Cytomegalovirus Infection in Ireland: Seroprevalence, HLA Class I Alleles, and Implications

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Title: Cytomegalovirus Infection in Ireland: Seroprevalence, HLA Class I Alleles, and Implications
Authors: Hassan, Jaythoon
O’Neill, Derek
Honari, Bahman
De Gascun, Cillian
Connell, Jeff
Keogan, Mary
Hickey, David
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Date: Jun-2016
Abstract: Cytomegalovirus (CMV) infections occur worldwide and primary infection usually occurs in early childhood and is often asymptomatic whereas primary infection in adults may result in symptomatic illness. CMV establishes a chronic latent infection with intermittent periods of reactivation. Primary infection or reactivation associate with increased mortality and morbidity in those who are immunocompromised. Transplacental transmission may result in significant birth defects or long-term sensorineural hearing loss. We performed a study to determine the CMV seroprevalence and the association between HLA Class I alleles and frequency of CMV infection in Ireland. The presence of CMV IgG, a marker of previous CMV infection, was determined for a cohort of 1849 HLA typed solid organ transplant donors between 1990 and 2013. The presence of CMV IgG was correlated with HLA type. The CMV seroprevalence in solid organ transplant donors was 33.4% (range 22–48% per annum) over the time period 1990 to 2013. Multivariate logistic regression analysis showed that both age and HLA alleles were associated with CMV seropositivity. A significant and positive relationship between age and CMV seropositivity was observed (OR = 1.013, P < 0.001, CI [1.007, 1.019]). Chi-square analysis revealed that the female gender was independently associated with CMV seropositivity (P < 0.01). Seroprevalence in women of reproductive age (20–39 years) was significantly higher than men of the same age (37% vs 26%, P < 0.01). The frequencies of HLA-A1, HLA-A2, and HLA-A3 in our cohort were 40.8%, 48.8%, and 25.9%, respectively. Logistic regression analysis showed that the presence of HLA-A1 but not HLA-A2 or HLA-A3 was independently associated with CMV seronegativity (P < 0.01). Interestingly, individuals who co-expressed HLA-A2 and HLA-A3 alleles were significantly more likely to be CMV seropositive (P < 0.02). The frequencies of HLA-B5, HLA-B7, and HLA-B8 in our cohort were 6.1%, 31.2%, and 30.8%, respectively. The presence of the most common inherited haplotype in the Irish population, HLA-A1, B8 was significantly associated with CMV seronegativity (OR = 1.278, P < 0.001, CI [1.049, 1.556]). CMV seroprevalence is lower in Ireland compared with other countries. The high frequency of HLA-A1 in the Irish population may, in part, have a role in the reduced susceptibility to CMV infection.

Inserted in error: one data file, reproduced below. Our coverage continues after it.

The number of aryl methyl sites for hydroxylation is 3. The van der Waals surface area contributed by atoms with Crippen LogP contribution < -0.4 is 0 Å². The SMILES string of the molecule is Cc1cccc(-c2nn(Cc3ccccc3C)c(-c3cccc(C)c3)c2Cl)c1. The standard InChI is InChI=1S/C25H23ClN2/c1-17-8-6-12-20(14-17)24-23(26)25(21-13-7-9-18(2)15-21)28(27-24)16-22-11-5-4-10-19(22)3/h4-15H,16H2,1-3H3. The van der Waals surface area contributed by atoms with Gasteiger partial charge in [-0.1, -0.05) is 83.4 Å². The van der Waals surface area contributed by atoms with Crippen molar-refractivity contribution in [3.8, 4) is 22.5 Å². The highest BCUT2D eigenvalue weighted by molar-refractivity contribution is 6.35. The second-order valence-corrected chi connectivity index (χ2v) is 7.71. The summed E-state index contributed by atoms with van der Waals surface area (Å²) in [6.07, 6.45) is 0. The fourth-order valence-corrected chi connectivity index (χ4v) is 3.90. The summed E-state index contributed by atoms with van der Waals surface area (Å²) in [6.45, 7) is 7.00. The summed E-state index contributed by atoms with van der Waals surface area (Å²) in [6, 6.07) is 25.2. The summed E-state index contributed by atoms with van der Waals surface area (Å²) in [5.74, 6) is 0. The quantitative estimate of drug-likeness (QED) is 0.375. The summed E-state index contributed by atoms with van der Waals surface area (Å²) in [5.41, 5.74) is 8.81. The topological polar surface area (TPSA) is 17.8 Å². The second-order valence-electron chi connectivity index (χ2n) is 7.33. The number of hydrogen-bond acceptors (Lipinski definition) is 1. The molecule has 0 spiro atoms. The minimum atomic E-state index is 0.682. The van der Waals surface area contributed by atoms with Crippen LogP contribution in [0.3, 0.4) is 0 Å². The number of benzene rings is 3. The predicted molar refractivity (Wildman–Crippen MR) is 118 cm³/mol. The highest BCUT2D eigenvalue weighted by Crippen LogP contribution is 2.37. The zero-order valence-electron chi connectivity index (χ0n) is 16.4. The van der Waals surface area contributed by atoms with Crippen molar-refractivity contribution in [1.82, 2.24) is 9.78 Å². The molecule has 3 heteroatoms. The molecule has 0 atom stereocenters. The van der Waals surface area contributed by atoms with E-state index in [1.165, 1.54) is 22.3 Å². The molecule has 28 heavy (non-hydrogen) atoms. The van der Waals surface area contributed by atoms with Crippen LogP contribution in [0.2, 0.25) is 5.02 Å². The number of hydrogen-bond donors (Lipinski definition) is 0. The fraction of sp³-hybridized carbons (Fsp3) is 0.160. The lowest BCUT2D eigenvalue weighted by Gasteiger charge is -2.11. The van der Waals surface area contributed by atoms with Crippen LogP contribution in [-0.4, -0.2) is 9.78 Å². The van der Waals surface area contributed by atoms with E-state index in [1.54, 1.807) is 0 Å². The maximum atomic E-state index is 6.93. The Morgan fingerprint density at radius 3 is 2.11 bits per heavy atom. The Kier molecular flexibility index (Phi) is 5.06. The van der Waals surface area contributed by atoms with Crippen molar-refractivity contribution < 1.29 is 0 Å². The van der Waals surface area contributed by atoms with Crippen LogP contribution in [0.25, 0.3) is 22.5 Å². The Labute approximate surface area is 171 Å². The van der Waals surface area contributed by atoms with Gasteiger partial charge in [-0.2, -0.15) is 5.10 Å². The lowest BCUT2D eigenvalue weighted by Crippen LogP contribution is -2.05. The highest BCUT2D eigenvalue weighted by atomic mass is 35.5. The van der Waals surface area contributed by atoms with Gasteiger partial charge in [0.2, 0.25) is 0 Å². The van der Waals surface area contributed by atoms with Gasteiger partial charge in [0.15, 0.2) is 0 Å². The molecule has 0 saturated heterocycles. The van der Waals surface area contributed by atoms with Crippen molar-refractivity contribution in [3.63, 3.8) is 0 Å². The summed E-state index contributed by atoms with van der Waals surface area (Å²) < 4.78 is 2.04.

Type of material: Journal Article
Publisher: Lippincott, Williams and Wilkins
Copyright (published version): 2016 Wolters Kluwer Health, Inc.
Keywords: CytomegalovirusSeroprevalenceSolid organ transplant donorsHLA Class I alleles
DOI: 10.1097/MD.0000000000002735
Language: en
Status of Item: Peer reviewed
Appears in Collections:Public Health, Physiotherapy and Sports Science Research Collection
UCD National Virus Reference Laboratory Research Collection

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